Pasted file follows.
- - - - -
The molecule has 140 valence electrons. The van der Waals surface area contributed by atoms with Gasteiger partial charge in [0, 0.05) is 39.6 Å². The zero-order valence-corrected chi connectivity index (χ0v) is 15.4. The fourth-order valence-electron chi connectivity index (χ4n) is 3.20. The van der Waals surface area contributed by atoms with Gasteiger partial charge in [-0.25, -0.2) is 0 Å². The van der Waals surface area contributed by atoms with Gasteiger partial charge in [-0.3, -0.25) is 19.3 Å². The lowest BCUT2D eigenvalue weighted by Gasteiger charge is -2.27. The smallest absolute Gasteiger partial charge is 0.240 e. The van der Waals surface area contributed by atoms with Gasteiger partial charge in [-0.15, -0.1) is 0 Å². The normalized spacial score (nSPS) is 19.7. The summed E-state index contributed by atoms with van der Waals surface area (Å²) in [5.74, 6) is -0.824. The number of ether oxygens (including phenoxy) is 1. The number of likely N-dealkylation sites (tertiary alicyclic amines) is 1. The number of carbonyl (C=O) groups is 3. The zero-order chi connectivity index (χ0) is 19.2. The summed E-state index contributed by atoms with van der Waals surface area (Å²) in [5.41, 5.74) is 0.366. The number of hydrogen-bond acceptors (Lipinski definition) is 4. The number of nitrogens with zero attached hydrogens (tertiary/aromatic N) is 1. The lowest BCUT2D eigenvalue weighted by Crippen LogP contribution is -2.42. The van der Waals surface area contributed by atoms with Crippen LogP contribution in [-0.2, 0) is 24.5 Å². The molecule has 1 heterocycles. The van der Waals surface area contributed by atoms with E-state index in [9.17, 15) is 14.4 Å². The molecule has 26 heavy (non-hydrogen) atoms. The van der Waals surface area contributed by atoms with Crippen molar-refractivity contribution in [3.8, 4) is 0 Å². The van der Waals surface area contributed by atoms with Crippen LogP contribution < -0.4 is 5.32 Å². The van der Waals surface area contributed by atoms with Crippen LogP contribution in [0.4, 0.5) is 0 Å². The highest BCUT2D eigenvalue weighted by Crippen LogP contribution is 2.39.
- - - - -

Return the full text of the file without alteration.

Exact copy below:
The molecule has 140 valence electrons. The van der Waals surface area contributed by atoms with Gasteiger partial charge in [0, 0.05) is 39.6 Å². The zero-order valence-corrected chi connectivity index (χ0v) is 15.4. The fourth-order valence-electron chi connectivity index (χ4n) is 3.20. The van der Waals surface area contributed by atoms with Gasteiger partial charge in [-0.25, -0.2) is 0 Å². The van der Waals surface area contributed by atoms with Gasteiger partial charge in [-0.3, -0.25) is 19.3 Å². The lowest BCUT2D eigenvalue weighted by Gasteiger charge is -2.27. The smallest absolute Gasteiger partial charge is 0.240 e. The van der Waals surface area contributed by atoms with Gasteiger partial charge in [-0.15, -0.1) is 0 Å². The normalized spacial score (nSPS) is 19.7. The summed E-state index contributed by atoms with van der Waals surface area (Å²) in [5.74, 6) is -0.824. The number of ether oxygens (including phenoxy) is 1. The number of likely N-dealkylation sites (tertiary alicyclic amines) is 1. The number of carbonyl (C=O) groups is 3. The zero-order chi connectivity index (χ0) is 19.2. The summed E-state index contributed by atoms with van der Waals surface area (Å²) in [5.41, 5.74) is 0.366. The number of hydrogen-bond acceptors (Lipinski definition) is 4. The number of nitrogens with zero attached hydrogens (tertiary/aromatic N) is 1. The lowest BCUT2D eigenvalue weighted by Crippen LogP contribution is -2.42. The van der Waals surface area contributed by atoms with Crippen LogP contribution in [-0.2, 0) is 24.5 Å². The molecule has 1 heterocycles. The van der Waals surface area contributed by atoms with E-state index in [9.17, 15) is 14.4 Å². The molecule has 26 heavy (non-hydrogen) atoms. The van der Waals surface area contributed by atoms with Crippen molar-refractivity contribution in [3.8, 4) is 0 Å². The van der Waals surface area contributed by atoms with Crippen LogP contribution < -0.4 is 5.32 Å². The van der Waals surface area contributed by atoms with Crippen LogP contribution in [0.4, 0.5) is 0 Å². The highest BCUT2D eigenvalue weighted by Crippen LogP contribution is 2.39.